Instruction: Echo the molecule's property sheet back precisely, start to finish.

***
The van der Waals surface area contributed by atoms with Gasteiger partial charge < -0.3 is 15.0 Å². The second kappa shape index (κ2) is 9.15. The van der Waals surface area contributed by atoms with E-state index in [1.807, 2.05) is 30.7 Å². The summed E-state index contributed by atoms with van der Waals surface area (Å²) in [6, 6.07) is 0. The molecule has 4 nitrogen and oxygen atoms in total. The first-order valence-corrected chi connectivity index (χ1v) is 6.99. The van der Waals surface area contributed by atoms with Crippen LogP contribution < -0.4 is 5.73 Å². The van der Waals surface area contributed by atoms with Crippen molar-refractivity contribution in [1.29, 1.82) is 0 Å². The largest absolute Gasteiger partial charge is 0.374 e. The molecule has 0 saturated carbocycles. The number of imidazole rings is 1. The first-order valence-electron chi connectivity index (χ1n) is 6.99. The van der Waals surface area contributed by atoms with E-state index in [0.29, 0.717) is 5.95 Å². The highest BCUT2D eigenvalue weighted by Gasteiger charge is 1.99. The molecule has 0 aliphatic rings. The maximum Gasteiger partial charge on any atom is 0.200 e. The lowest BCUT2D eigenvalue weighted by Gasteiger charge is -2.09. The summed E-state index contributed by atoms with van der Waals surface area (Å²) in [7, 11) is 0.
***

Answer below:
The van der Waals surface area contributed by atoms with Gasteiger partial charge < -0.3 is 15.0 Å². The second kappa shape index (κ2) is 9.15. The van der Waals surface area contributed by atoms with E-state index in [1.807, 2.05) is 30.7 Å². The summed E-state index contributed by atoms with van der Waals surface area (Å²) in [6, 6.07) is 0. The molecule has 4 nitrogen and oxygen atoms in total. The first-order valence-corrected chi connectivity index (χ1v) is 6.99. The van der Waals surface area contributed by atoms with Crippen LogP contribution < -0.4 is 5.73 Å². The van der Waals surface area contributed by atoms with Crippen molar-refractivity contribution in [1.29, 1.82) is 0 Å². The largest absolute Gasteiger partial charge is 0.374 e. The molecule has 0 saturated carbocycles. The number of imidazole rings is 1. The first-order valence-electron chi connectivity index (χ1n) is 6.99. The van der Waals surface area contributed by atoms with E-state index in [0.29, 0.717) is 5.95 Å². The highest BCUT2D eigenvalue weighted by Gasteiger charge is 1.99. The molecule has 0 aliphatic rings. The maximum Gasteiger partial charge on any atom is 0.200 e. The lowest BCUT2D eigenvalue weighted by Gasteiger charge is -2.09. The summed E-state index contributed by atoms with van der Waals surface area (Å²) in [7, 11) is 0.